By Kimberly Mollo

Long Beach Resident Receives Disability Leadership Award

  |  Advice & News  

Dr. Jon Feingold of Long Beach received the 2012 MassMutual Disability Leadership Award for his work in the special needs community.

 

On May 15, Jon Feingold, Ph.D., stood at home plate before a Mets game at Citi Field to receive the MassMutual Disability Leadership Award. The award is given to individuals who exemplify leadership and excellence in their work for the special needs community. Dr. Feingold, who serves as executive director of The Hagedorn Little Village School’s Jack Joel Center for Special Children in Seaford, was “very honored and flattered” about the recognition, but in his eyes, the award is shared by each of his colleagues. “I’m really grateful because I think it’s recognition for what we do at Little Village,” he says.

Dr. Jon Feingold at Citi Field

Little Village School’s Jack Joel Center for Special Children is a nonprofit founded in 1969 by Dr. Feingold’s mother, Barbara Feingold, Ph.D., along with Caryl Bank, Ph.D. Taking after his mother, Dr. Jon Feingold earned a Ph.D. in clinical and school psychology from Hofstra University. As a licensed psychologist and marriage and family therapist and a certified school psychologist, he has worked at a residential therapeutic school for teenage girls, a Long Island counseling center, and in inpatient psychiatric care for teens. In 1995, he joined the staff at Little Village, and he maintains a private clinical practice in Merrick.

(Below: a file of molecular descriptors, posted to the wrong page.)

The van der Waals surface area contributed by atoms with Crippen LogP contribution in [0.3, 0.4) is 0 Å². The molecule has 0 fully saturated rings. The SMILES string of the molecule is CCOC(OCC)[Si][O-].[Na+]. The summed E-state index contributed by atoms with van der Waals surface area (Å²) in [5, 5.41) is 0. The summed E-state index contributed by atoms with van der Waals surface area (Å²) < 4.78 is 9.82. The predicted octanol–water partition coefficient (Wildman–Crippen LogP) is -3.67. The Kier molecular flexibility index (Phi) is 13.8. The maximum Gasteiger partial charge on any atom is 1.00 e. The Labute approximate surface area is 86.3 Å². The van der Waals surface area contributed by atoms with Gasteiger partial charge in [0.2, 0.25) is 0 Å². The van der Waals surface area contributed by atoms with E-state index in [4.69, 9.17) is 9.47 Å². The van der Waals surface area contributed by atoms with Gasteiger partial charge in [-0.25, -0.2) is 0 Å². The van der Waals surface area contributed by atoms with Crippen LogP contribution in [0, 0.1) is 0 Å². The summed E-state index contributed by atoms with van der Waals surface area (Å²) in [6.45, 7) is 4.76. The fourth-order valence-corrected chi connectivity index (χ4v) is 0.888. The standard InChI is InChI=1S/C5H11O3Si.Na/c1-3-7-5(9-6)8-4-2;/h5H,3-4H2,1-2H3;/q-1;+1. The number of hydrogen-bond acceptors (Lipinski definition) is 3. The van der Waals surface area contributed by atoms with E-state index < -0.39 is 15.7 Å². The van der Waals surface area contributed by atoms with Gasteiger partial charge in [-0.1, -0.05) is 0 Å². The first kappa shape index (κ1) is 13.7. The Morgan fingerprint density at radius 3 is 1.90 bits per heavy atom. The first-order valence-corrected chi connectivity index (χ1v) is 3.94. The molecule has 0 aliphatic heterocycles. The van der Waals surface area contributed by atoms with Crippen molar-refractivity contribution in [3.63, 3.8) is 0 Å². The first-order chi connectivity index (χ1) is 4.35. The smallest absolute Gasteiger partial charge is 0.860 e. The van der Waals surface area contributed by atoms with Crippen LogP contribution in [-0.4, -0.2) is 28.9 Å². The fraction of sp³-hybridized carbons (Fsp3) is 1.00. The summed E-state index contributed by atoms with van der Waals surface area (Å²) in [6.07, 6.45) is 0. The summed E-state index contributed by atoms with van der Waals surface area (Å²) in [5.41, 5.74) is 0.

The publicly funded Little Village School is a certified preschool and elementary school that serves about 265 students a day and provides more than 400 diagnostic evaluations per year for families in the community. The school also provides off-site care (such as day care and physical, occupational, and speech therapy) to more than 1,000 families annually. Dr. Feingold, who lives in Long Beach, also runs support groups for fathers.

The most rewarding aspect of his job at Little Village, Dr. Feingold says, is watching students’ progress. “And as a close second,” he adds: “Watching families who felt very isolated or devastated by a diagnosis...coming to a place where they feel accepted.”

 

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